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How to Make a Hair Wreath from Living Flowers

So there’s always that scene in midieval movies where the heroine is seen romping around a field with a wreath of real live flowers on her head, and maybe there’s someone shown doing some totally random bit of jiggery-pokery  that effortlessly causes flowers to form into a neat little chain. These scenes annoy me. I’ve tried everything I can think of to make flowers turn into neato little wreaths and chains — braiding, twisting, weird-pokey-stem-through-stem things, everything. And it never works. So I end up buying a dried flower wreath at faire. Well, no more…

This is a repost of an article from 2009. One day, my mother and I are in the house, and she shouts, “Hey, there’s a little old lady in the front picking all our dandelions!” Ok, cool, we win, someone else is weeding the lawn, right? She’s a cute little old lady, out there with her grand-daughter, picking all our dandelions. And then lo and behold, right out in front of the house, this little old lady does a bit of effortless jiggery-pokery, and poof, presto, magical flower chain. And she did it with one hand. At this point, your friendly neighborhood costumer can do one of two things: scream in frustration and scare the little old lady away from my weeds (not so friendly) or scream in delight and try to get her to explain how the jiggery-pokery works (judging by her expression, also maybe not a friendly gesture). Quite disfortunately, she spoke only polish, and the grandchild who was with her refused to translate for strangers, but we got through it. For the rest of you who have ever wondered, here’s how the jiggery-pokery works……

complete hair wreath
The Goal -- a flower wreath made from real, living flowers, and made without wires, ties, tapes, or any other props.
inside of flower wreath
A closeup of the inside. The magic works because each stem is twisted around the whole bunch of stems so as to hold them all together.

So here’s how you do. I’m starting in the middle to explain the method, then we’ll cover the starting and the finishing….

step 1
Hold the bulk of the stems in your working hand. Place a new flower under the bulk of stems, perpendicular to the other stems. Curl the flower part straight up with the tip of your index finger.
step 2
Swing the stem of that new flower up...
step 3
...and *between* the new flower and the one right before it in th chain.
step 4
Pull the stem straight down, in line with the stems in the chain.

Lather, rinse, and repeat for every flower you add to the chain.

the start of the chain
This is where I started the chain. I had one flower in my hand, and then added another flower around its stem. And then another, and another....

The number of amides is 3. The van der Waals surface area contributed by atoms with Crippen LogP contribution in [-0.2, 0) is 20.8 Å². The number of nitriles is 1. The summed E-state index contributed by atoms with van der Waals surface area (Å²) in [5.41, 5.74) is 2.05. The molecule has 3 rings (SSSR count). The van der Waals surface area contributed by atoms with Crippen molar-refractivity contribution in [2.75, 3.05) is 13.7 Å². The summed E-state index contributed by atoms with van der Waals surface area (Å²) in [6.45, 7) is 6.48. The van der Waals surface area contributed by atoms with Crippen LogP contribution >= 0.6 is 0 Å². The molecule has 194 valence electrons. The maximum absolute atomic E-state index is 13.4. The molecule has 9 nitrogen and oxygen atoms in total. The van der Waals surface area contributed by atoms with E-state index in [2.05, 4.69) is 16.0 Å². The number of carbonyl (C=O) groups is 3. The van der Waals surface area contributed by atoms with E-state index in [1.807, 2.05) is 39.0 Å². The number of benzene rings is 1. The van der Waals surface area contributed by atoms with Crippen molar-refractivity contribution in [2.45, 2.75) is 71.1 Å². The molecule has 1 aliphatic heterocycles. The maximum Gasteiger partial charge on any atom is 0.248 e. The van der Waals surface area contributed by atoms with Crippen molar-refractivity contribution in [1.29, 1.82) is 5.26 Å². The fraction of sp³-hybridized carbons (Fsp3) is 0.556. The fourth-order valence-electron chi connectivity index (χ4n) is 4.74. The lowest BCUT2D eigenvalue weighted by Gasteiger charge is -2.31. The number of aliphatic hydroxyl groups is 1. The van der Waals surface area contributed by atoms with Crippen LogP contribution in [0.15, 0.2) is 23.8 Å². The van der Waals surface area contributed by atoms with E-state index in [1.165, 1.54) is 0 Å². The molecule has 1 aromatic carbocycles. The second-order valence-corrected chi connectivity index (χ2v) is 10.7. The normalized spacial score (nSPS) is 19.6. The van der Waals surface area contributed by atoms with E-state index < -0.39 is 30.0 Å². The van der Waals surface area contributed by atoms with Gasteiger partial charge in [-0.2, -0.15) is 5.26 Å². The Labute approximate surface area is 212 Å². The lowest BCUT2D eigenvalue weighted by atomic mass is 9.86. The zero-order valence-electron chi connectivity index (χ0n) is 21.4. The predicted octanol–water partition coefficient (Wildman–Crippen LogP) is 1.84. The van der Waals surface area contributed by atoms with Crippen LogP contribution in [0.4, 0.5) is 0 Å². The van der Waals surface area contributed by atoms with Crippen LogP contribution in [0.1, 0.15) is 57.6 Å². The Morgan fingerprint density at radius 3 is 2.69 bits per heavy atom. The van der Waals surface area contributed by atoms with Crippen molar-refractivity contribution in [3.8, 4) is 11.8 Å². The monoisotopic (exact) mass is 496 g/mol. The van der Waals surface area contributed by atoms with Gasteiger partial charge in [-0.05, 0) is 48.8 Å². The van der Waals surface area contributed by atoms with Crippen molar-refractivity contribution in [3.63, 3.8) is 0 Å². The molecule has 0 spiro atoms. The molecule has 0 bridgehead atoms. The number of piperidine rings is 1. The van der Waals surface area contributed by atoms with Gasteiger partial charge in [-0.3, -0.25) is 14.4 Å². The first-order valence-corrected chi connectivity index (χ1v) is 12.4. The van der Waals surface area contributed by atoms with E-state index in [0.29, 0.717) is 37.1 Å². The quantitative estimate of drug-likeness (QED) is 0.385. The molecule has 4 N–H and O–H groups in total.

turning the chain into a wreath
When you have a long enough chain, overlap the ends to form a wreath. You can tie them with a bit of ribbon, or just add a few more flowers with the stems wrapped around both ends of the chain. Tuck the last end into the loops of stem along the chain.

Mischief managed!

Instead of making a wreath, you can also make some rather festive garlands to decorate outdoor parties with. Any flower with a longish, flexible stem should do for this trick. I mostly use dandelions, though, because I like them. (What? Well, someone has to…) They’re cheery little things, and if you pick the flowers to make wreaths, they don’t all go to seed….


  1. Elated Lady
    Elated Lady July 20, 2011

    Oh THANK YOU for re-posting this! I had the original post book-marked and then POOF! it was gone! I did the best from memory and I ended up with all kinds of twisty garbledy-goop! There is no other sight like yours. Great info on all kinds of goodies.

    Thanks Again!

  2. Nessa
    Nessa February 22, 2012

    OH MY GOODNESS this is exactly what I was searching for 3 mos ago. Somehow Ehow clogged up all the search engine results and prevented me from finding anything useful- I just got that stem-in-stem thing. YAY frustrations relieved and this summer mine and the neighbors’ lawns will all be dandelion-free.
    (And daisy-free, and rose-free, and lily-free, and tulip-free…)

    • missa
      missa March 4, 2012

      *laugh* That’s hilarious, Nessa!
      Glad you found the destructions you were looking for. Be careful in your choice of sacrificial florals – this method works best with thin, flexible stems. Anything thick/crisp enough to snap when folded is going to give you no end of grief. If you want to use some accent flowers that won’t bend well, just lie them straight along the tails of the flower chain and chain right over them to incorporate. :)

  3. Mary
    Mary January 10, 2013

    This is wonderful! I’ve wanted to know how to do this since I was a little girl. Thanks so much for sharing this!! :D

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